Aging and the Binaural Advantage in Reverberation and Noise The consonant identification ability of younger normal-hearing adults and older adults with little or no peripheral hearing loss was assessed using monaural and binaural presentation in four listening conditions: quiet, noise, reverberation, and reverberation + noise. Performance was examined in terms of identification accuracy and amount of binaural advantage. Results ... Research Article
Research Article  |   December 01, 1992
Aging and the Binaural Advantage in Reverberation and Noise
 
Author Affiliations & Notes
  • Karen S. Helfer
    University of Massachusetts-Amherst
  • Contact author: Karen S. Heifer, PhD, Department of Communication Disorders, University of Massachusetts—Amherst, 6 Arnold House, Amherst, MA 01003.
Article Information
Hearing & Speech Perception / Acoustics / Hearing Disorders / Special Populations / Older Adults & Aging / Speech, Voice & Prosody / Hearing / Research Articles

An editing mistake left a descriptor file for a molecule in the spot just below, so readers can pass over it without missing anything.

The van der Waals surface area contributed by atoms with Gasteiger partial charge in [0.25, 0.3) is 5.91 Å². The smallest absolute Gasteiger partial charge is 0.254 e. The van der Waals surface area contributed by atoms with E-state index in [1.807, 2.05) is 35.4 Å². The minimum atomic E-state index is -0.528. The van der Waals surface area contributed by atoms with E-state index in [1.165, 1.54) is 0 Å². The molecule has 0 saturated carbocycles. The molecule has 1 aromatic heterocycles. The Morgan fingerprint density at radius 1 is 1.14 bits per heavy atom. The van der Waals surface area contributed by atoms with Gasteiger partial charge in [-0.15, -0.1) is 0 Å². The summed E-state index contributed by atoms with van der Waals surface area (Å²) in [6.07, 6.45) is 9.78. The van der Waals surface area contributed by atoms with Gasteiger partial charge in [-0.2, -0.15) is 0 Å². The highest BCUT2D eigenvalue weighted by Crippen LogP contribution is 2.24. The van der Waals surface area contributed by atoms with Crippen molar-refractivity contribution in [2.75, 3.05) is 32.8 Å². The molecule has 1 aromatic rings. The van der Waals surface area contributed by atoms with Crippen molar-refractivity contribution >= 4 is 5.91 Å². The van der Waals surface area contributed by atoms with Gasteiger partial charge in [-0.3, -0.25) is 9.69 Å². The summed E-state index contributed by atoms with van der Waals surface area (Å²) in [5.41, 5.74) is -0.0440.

Research Article   |   December 01, 1992
Aging and the Binaural Advantage in Reverberation and Noise
Journal of Speech, Language, and Hearing Research, December 1992, Vol. 35, 1394-1401. doi:10.1044/jshr.3506.1394
History: Received December 23, 1991 , Accepted April 28, 1992
 
Journal of Speech, Language, and Hearing Research, December 1992, Vol. 35, 1394-1401. doi:10.1044/jshr.3506.1394
History: Received December 23, 1991; Accepted April 28, 1992

The consonant identification ability of younger normal-hearing adults and older adults with little or no peripheral hearing loss was assessed using monaural and binaural presentation in four listening conditions: quiet, noise, reverberation, and reverberation + noise. Performance was examined in terms of identification accuracy and amount of binaural advantage. Results suggest that the small amount of hearing loss in the older subjects limited their perception of distorted consonants. Neither age nor peripheral hearing loss was related strongly to the amount of benefit obtained from binaural presentation.

Acknowledgments
The authors thanks Rich Freyman, David Hawkins, and Larry Humes for their valuable comments on an earlier version of this manuscript. Portions of this paper were presented at the 1991 American Speech-Language-Hearing Association Annual Convention, Atlanta.
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